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How Challenges Can Spark Creativity

Updated: Sep 23, 2022

As I set up my home office to facilitate a training session this morning, I couldn’t help thinking how much life has changed since the start of the year.


Six months ago I wouldn’t have believed that it would be normal to stand 2 metres apart in public, to wear a face mask or to greet colleagues and friends with an elbow bump or wave rather than a handshake or hug.


Like many small businesses, the pandemic has brought significant change for me.

Face-to-face coaching sessions, talks and meetings all went online.


Interestingly the pandemic also got me thinking more creatively. Not in an arty way, but in terms of seeing things differently and from a new perspective.

I wanted to do something to help people cope with the unprecedented challenges they were facing, so, working with fellow experts I created a series of videos focused on building your resilience.


The idea for a virtual retreat followed as a way to help manage the physical and emotional toll, step out of their usual routine, take stock, develop their resilience and make plans – when a face-to-face retreat wasn’t a viable option.


I have also been able to deliver experiential training to people all over the world, without leaving my home office. South Africa, India, Australia and China are a few of the countries that I have touched in the last 3 months.


What changes has coronavirus brought for you? Has it helped you to be more creative in your thinking and approach?

Challenges and problems can often be the starting point for creativity. Have you thought about creativity in this way before?


Whether you see yourself as creative or not, I have a challenge for you...

Starting on Monday 10th August, for each weekday I have a small action for you to try with the aim of sparking your creativity. (I’ve given you the weekends off.) You can even download and print our creativity calendar or bookmark it to remind you.


  1. Put away your digital devices, even for an hour. Instead of filling your head with more information, give your mind a rest and allow your ideas to flow from the inside out.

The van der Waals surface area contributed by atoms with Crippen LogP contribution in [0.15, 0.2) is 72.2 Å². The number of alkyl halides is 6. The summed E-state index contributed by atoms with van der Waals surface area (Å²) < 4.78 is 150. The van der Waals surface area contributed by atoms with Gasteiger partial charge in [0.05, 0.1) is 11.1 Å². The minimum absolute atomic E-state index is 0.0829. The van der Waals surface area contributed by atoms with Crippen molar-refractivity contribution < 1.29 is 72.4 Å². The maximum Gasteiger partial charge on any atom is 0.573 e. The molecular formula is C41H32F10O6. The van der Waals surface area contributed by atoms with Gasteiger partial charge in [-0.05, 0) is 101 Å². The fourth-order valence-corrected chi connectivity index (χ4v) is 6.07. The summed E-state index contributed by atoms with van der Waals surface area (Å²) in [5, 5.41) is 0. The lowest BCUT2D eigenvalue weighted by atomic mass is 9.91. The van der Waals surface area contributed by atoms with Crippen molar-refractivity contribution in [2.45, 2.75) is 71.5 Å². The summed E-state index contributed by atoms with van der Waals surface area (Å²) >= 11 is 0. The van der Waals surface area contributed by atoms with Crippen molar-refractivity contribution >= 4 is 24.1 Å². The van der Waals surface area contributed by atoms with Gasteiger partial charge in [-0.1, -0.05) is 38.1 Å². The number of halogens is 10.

2. Be inspired by Nature. Whether that’s the plant on your desk, you go out to the local park, or you just notice how the moss or ivy emerges from the brick walls that you pass. Observe nature around you, it’s a great source of inspiration.

  3. Change your Routine. Try taking a different route or mode of transport to work, or maybe wake up 30 minutes earlier. Or take up a new hobby or class.

  4. Try Mind Mapping. Instead of creating your usual bullet-pointed list, try mind mapping. You may even want to invest in coloured pens or pencils to draw them with.

  5. Journal. Journaling is a great way to get in touch with your thoughts and feelings and unleash that creativity within you. Fill your day with creative bursts.

  6. Take a Shower. Ideas pop into your head when you are least expecting them and not trying too hard. Keep a waterproof pen and paper close by to capture the ideas you have while you are in the shower before you lose them.

  7. Get Outside. Physical movement and fresh air don’t just help the body, they free the mind too.

  8. Sleep on it. Go to sleep on a problem and your subconscious will work to come up with an answer while you are sleeping. Make sure you have a pen and paper beside your bed, as these answers can be fleeting, and you don’t want to forget your eureka moment.

  9. Work through the Artists Way Workbook, originally designed to help artists overcome creative blocks. It’s used by people all over the world to tap into their creativity and is one of my favourites.

  10. Be Playful. Go to a park and have five minutes on the swings or the slide, go to a skatepark, or rollerblade. Have some fun.

  11. Clear your Workspace. Clutter around you can block the creative process.

  12. 5-minute Art. Draw or doodle for 5 minutes. This way, you use the right side of your brain and doodling has been found to help you stay present and engaged.

  13. Find a Creative Space. Are there some places that shift your thinking? It’s art galleries for me! Go to your place and see how it helps your thinking.

  14. Ask Why? Children are great at asking why, instead of trying to be the expert and thinking they know it all. Spend a day asking why. Question everything and see what unfolds.

  15. Watch TEDTalks on Creativity – they are inspiring.

  16. Brainstorm with Others. Sometimes you just need other perspectives, remember not to judge ideas to allow the creativity to work.

  17. Allow your Pain to Inspire your Creativity. What’s bothering you or someone you know about at the moment? How could you come up with a creative solution to help?

  18. Research what Solutions already exist. They say that there isn’t such a thing as an original idea, you may find something that you can tweak for your situation.

  19. Toys. Keep toys on your desk to stimulate you. Stress toys are good as they keep your hands busy which leaves your mind free to wander.

  20. Daydream. Allow yourself the luxury of being bored and use the time to daydream, who knows what you’ll come up with!

  21. Ask a Child. Children have a unique perspective and are naturally out-of-the-box thinkers because their box hasn’t been formed yet.

  22. Generate More Ideas than you need. If you think that you need 10 ideas, go for 20. It’s likely to be the very last one that hits the spot.

  23. Listen to Happy Music. Studies suggest that listening to happy music promotes more divergent thinking—a key element of creativity.

Let me know how you get on.

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